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Here's why that cartoon got published

Here's why that cartoon got published


I spent an hour or so this week talking to readers regarding concerns they had over the editorial cartoon in last Sunday’s paper.

The cartoon, which happened to be drawn by someone in The Netherlands, showed two Ferguson Police shooting range targets — one representing a black person, the other a white person.

The black target was riddled with bullet holes; the white one was untouched.

When I first saw the cartoon on the website that supplies them to us, late on Thanksgiving evening, it gave me some measure of pause; it starkly depicted what’s become a common if debatable accusation: that officers in Ferguson, and maybe police officers in general, are much more likely to shoot black suspects that white ones.

Since I did have that uneasy feeling, I showed it to city editor Kim Jackson and asked if he thought it was OK for us to publish; it’s standard procedure in every good newsroom to seek second opinions.

The Chief thought it was OK, which was how I felt also, so we went with it.

That prompted three people — all women, each probably around 70 or older — who not only didn’t share the view of the cartoonist but didn’t think the cartoon should have been published. Their concerns mainly boiled down to two things:

• The cartoon served to pour gasoline on the fire of what’s already a highly inflamed situation in Missouri;

• It made police officers look like racists.

One of the callers asked why I thought it “made sense” to choose a cartoon like that, why I thought it was “a good idea.”

Well, I told her, given that we needed a cartoon, and that the shooting practice cartoon was the best of a thin collection to choose from, and that my longtime colleague and I had both deemed it acceptable, then based on that framework it did make sense and was indeed a good idea.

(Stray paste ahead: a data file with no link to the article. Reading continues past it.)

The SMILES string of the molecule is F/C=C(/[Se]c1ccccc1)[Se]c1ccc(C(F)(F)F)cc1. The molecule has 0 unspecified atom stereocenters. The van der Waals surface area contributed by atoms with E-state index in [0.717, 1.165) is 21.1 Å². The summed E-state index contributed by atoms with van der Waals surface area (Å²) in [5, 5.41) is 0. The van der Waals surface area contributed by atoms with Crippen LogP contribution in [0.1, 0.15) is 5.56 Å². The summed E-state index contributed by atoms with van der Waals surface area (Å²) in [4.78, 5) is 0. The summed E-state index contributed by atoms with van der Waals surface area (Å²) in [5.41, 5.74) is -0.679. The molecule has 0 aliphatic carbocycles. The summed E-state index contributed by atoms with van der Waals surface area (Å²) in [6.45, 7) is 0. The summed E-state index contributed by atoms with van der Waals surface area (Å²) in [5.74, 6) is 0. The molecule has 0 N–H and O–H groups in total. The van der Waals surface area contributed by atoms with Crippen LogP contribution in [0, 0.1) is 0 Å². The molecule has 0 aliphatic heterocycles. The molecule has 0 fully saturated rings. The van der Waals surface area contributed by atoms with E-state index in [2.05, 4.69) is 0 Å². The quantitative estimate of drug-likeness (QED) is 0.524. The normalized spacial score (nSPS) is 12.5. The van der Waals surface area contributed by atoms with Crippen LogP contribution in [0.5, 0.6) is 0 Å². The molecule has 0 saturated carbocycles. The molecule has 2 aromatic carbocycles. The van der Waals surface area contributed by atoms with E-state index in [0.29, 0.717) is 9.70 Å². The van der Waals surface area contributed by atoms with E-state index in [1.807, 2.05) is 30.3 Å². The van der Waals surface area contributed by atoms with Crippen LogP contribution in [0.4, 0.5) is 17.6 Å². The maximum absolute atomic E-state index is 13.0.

I also suggested that I didn’t see the cartoon as further incitement to riot; looters don’t really read editorial pages, a point she agreed with.

Whenever anyone contacts me to disagree about something or to lodge a complaint (or offer a compliment, which does happen as well), I always sort of assume the person who took the time to call or write represents many other similar-thinking folks who just didn’t go to the trouble of communicating their feelings; that’s understandable — people are busy and have to prioritize their time.

Thus, those three ladies I spoke with likely are three among, say, 300 or 3,000 who feel the same way.

To their credit, each of the women was cordial, and they also did what not every person with a complaint does: listen patiently while I gave the paper’s side of the story — in this case, both as it pertained to that particular cartoon, and the editorial page in general.

Thus they heard about the second opinion, and how the cartoon was the best of a meager bunch on a holiday weekend that apparently meant extended time off for many cartoonists.

They also heard that the cartoons and syndicated columns we publish may or may not represent the views of the newspaper, that the strategy is to provide a range of takes on any given subject, and that if a reader never took issue with anything on the editorial page of his or her paper, then the editorial page editor wasn’t doing a very good job.

After today, the Democrat-Herald’s editorial page, as well as the page in the Sunday Gazette-Times, will have a new editor. The old one, after 25 years at the Albany paper and 30 years in the newspaper business, is moving on to a new adventure.

To those three women upset over last weekend’s cartoon and everyone else who’s ever taken note of what I put together, thank you. I’m forever humbled that you cared enough to pay attention, and I’ll always wish for you the kind of newspaper you deserve. (sl)

Follow Steve Lundeberg on Twitter, @AnyGivenLundy, or email him at


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